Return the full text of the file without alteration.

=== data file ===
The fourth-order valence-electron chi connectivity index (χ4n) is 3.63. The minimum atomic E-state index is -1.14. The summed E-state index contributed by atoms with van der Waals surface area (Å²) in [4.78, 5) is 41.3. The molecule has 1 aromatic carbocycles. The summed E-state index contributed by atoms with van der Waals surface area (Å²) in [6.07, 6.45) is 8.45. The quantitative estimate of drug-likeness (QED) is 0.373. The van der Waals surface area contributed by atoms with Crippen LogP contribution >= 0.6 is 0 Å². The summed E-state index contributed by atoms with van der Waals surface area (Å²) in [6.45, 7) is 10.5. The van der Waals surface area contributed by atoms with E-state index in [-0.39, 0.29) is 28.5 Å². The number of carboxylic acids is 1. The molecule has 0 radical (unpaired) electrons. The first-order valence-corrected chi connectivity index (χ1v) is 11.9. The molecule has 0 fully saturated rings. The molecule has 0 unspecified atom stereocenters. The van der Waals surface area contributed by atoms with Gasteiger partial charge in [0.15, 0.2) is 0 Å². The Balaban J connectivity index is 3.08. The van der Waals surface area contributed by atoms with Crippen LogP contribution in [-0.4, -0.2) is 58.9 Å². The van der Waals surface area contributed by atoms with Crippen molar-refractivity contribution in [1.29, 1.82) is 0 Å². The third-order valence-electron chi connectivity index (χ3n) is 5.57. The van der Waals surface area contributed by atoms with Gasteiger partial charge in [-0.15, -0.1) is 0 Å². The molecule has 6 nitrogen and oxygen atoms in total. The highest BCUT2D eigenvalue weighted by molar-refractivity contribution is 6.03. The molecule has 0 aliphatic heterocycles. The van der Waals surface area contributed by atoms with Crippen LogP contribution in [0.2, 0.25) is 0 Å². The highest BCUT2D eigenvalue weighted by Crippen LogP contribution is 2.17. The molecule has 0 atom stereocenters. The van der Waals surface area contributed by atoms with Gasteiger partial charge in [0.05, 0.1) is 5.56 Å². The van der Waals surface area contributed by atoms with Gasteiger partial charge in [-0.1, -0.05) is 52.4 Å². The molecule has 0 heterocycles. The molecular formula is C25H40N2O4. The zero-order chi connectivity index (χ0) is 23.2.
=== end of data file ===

The fourth-order valence-electron chi connectivity index (χ4n) is 3.63. The minimum atomic E-state index is -1.14. The summed E-state index contributed by atoms with van der Waals surface area (Å²) in [4.78, 5) is 41.3. The molecule has 1 aromatic carbocycles. The summed E-state index contributed by atoms with van der Waals surface area (Å²) in [6.07, 6.45) is 8.45. The quantitative estimate of drug-likeness (QED) is 0.373. The van der Waals surface area contributed by atoms with Crippen LogP contribution >= 0.6 is 0 Å². The summed E-state index contributed by atoms with van der Waals surface area (Å²) in [6.45, 7) is 10.5. The van der Waals surface area contributed by atoms with E-state index in [-0.39, 0.29) is 28.5 Å². The number of carboxylic acids is 1. The molecule has 0 radical (unpaired) electrons. The first-order valence-corrected chi connectivity index (χ1v) is 11.9. The molecule has 0 fully saturated rings. The molecule has 0 unspecified atom stereocenters. The van der Waals surface area contributed by atoms with Gasteiger partial charge in [0.15, 0.2) is 0 Å². The Balaban J connectivity index is 3.08. The van der Waals surface area contributed by atoms with Crippen LogP contribution in [-0.4, -0.2) is 58.9 Å². The van der Waals surface area contributed by atoms with Crippen molar-refractivity contribution in [1.29, 1.82) is 0 Å². The third-order valence-electron chi connectivity index (χ3n) is 5.57. The van der Waals surface area contributed by atoms with Gasteiger partial charge in [-0.15, -0.1) is 0 Å². The molecule has 6 nitrogen and oxygen atoms in total. The highest BCUT2D eigenvalue weighted by molar-refractivity contribution is 6.03. The molecule has 0 aliphatic heterocycles. The van der Waals surface area contributed by atoms with Crippen LogP contribution in [0.2, 0.25) is 0 Å². The highest BCUT2D eigenvalue weighted by Crippen LogP contribution is 2.17. The molecule has 0 atom stereocenters. The van der Waals surface area contributed by atoms with Gasteiger partial charge in [0.05, 0.1) is 5.56 Å². The van der Waals surface area contributed by atoms with Gasteiger partial charge in [-0.1, -0.05) is 52.4 Å². The molecule has 0 heterocycles. The molecular formula is C25H40N2O4. The zero-order chi connectivity index (χ0) is 23.2.